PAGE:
Auckland Mayoral Candidate Victoria Crone has announced a policy establishing a Chief Digital and Technology Advisor to help lift Auckland Council’s performance across the board.
According to the former Xero Managing Director, a new Chief Digital and Technology Advisor (CDTA) will be vital in understanding how Auckland is currently positioned and advise on strategies to become a world class digital city.
Crone says the CDTA role will lay the groundwork for a comprehensive programme that accelerates the use of digital and other technologies across Auckland Council and CCOs.
“We are the largest Council in Australasia, with 1.5m Aucklanders, $63 billion of investment in the ten year plan, a significantly large day-to-day user base and a huge rate of growth,” Crone says.
“Keeping up and ahead of digital and technology advances is crucial to improving user experiences and driving cost-effective, future-proof decisions.
“It’s actually an integral part of any organisation’s ability to operate and survive. We’re seeing seeing some game changing technologies that could help solve many of our city’s problems.”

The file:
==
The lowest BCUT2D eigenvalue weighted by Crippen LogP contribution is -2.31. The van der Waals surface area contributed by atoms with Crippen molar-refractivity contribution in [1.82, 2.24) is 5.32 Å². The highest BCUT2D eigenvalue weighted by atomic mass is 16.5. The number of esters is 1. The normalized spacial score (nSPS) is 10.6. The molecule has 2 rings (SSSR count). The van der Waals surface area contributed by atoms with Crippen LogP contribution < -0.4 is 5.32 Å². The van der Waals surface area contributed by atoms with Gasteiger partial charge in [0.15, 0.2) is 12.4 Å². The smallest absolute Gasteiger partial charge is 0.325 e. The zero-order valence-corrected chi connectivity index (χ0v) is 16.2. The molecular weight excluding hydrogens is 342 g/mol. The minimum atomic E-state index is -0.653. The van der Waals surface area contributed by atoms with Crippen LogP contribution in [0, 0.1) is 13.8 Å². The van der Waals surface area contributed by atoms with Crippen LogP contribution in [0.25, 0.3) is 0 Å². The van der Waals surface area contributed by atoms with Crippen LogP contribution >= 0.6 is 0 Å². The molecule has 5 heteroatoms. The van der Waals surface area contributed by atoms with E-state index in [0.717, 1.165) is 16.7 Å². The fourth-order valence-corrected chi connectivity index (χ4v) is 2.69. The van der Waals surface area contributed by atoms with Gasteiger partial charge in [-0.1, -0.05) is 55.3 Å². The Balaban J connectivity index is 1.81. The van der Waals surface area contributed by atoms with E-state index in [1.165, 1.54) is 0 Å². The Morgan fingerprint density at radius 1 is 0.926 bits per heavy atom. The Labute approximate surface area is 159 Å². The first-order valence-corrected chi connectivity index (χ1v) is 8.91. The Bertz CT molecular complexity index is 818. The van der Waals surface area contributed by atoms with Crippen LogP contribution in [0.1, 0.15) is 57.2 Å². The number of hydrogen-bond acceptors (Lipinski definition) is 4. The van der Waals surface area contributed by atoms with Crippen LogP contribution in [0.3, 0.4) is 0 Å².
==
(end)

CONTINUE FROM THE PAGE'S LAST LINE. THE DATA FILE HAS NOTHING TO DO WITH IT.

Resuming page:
Crone has proposed a CDTA appointed by the Mayor, funded from the Mayor’s budget, who could also provide recommendations on Governing Body decisions from time to time with learnings and recommendations extended to Council, CCOs and some partner organisations.
“The CDTA will contribute to improvements in Aucklanders’ experiences across the Council family from bookings, consenting, complaints, tenders and information requests, to libraries, transport, rates and rubbish collections,” Crone says.
“We also need to be serious about technologies that are going to change the types of infrastructure and investment we need into the future. The new role will ensure investment decisions like transport are optimised with proven technology solutions.
“Governments and organisations globally are waking up to the need to understand and apply digital technology to the way they do things and make decisions. The CDTA will assess, advise and collaborate on council’s ability to do this.”
According to Crone, the number of people in Chief Digital Officer roles doubled in 2013-2014 and by now the role is becoming a must have for any future-focused organisation.
“The British Government has put a major focus on digital transformation of their services,” Crone explains.
“Ireland has a Chief Digital Advisor to the Government on building digital economies, President Obama appointed the first Chief Digital Officer (CDO) to the White House in 2015, and from 2011 onwards we’ve seen New York, Arizona and Boston appointing CDOs.
“In New Zealand we have the Prime Minister’s Chief Science Advisor and the Government’s Chief Technology Officer.”